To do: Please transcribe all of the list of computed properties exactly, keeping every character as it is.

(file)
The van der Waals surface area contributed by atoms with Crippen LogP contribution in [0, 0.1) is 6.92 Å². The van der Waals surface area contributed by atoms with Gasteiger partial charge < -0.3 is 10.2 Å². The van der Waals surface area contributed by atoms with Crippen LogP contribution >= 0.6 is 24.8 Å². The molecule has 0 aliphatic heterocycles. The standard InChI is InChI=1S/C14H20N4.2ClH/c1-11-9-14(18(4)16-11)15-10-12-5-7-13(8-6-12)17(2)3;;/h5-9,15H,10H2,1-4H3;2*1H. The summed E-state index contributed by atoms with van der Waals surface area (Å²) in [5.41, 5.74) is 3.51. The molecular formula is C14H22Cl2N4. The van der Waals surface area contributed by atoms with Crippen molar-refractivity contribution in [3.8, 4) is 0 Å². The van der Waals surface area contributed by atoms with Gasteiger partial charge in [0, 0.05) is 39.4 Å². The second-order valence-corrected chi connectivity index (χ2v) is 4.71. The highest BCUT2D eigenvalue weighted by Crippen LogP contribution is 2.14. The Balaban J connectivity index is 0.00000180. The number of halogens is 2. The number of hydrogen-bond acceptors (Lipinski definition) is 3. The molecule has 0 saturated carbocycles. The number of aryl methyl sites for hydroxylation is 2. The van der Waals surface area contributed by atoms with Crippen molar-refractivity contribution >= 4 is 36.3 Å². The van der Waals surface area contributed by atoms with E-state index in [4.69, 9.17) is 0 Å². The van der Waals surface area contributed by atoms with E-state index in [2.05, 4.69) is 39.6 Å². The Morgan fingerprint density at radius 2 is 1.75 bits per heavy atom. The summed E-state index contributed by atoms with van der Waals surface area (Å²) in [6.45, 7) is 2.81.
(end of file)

The van der Waals surface area contributed by atoms with Crippen LogP contribution in [0, 0.1) is 6.92 Å². The van der Waals surface area contributed by atoms with Gasteiger partial charge < -0.3 is 10.2 Å². The van der Waals surface area contributed by atoms with Crippen LogP contribution >= 0.6 is 24.8 Å². The molecule has 0 aliphatic heterocycles. The standard InChI is InChI=1S/C14H20N4.2ClH/c1-11-9-14(18(4)16-11)15-10-12-5-7-13(8-6-12)17(2)3;;/h5-9,15H,10H2,1-4H3;2*1H. The summed E-state index contributed by atoms with van der Waals surface area (Å²) in [5.41, 5.74) is 3.51. The molecular formula is C14H22Cl2N4. The van der Waals surface area contributed by atoms with Crippen molar-refractivity contribution in [3.8, 4) is 0 Å². The van der Waals surface area contributed by atoms with Gasteiger partial charge in [0, 0.05) is 39.4 Å². The second-order valence-corrected chi connectivity index (χ2v) is 4.71. The highest BCUT2D eigenvalue weighted by Crippen LogP contribution is 2.14. The Balaban J connectivity index is 0.00000180. The number of halogens is 2. The number of hydrogen-bond acceptors (Lipinski definition) is 3. The molecule has 0 saturated carbocycles. The number of aryl methyl sites for hydroxylation is 2. The van der Waals surface area contributed by atoms with Crippen molar-refractivity contribution >= 4 is 36.3 Å². The van der Waals surface area contributed by atoms with E-state index in [4.69, 9.17) is 0 Å². The van der Waals surface area contributed by atoms with E-state index in [2.05, 4.69) is 39.6 Å². The Morgan fingerprint density at radius 2 is 1.75 bits per heavy atom. The summed E-state index contributed by atoms with van der Waals surface area (Å²) in [6.45, 7) is 2.81.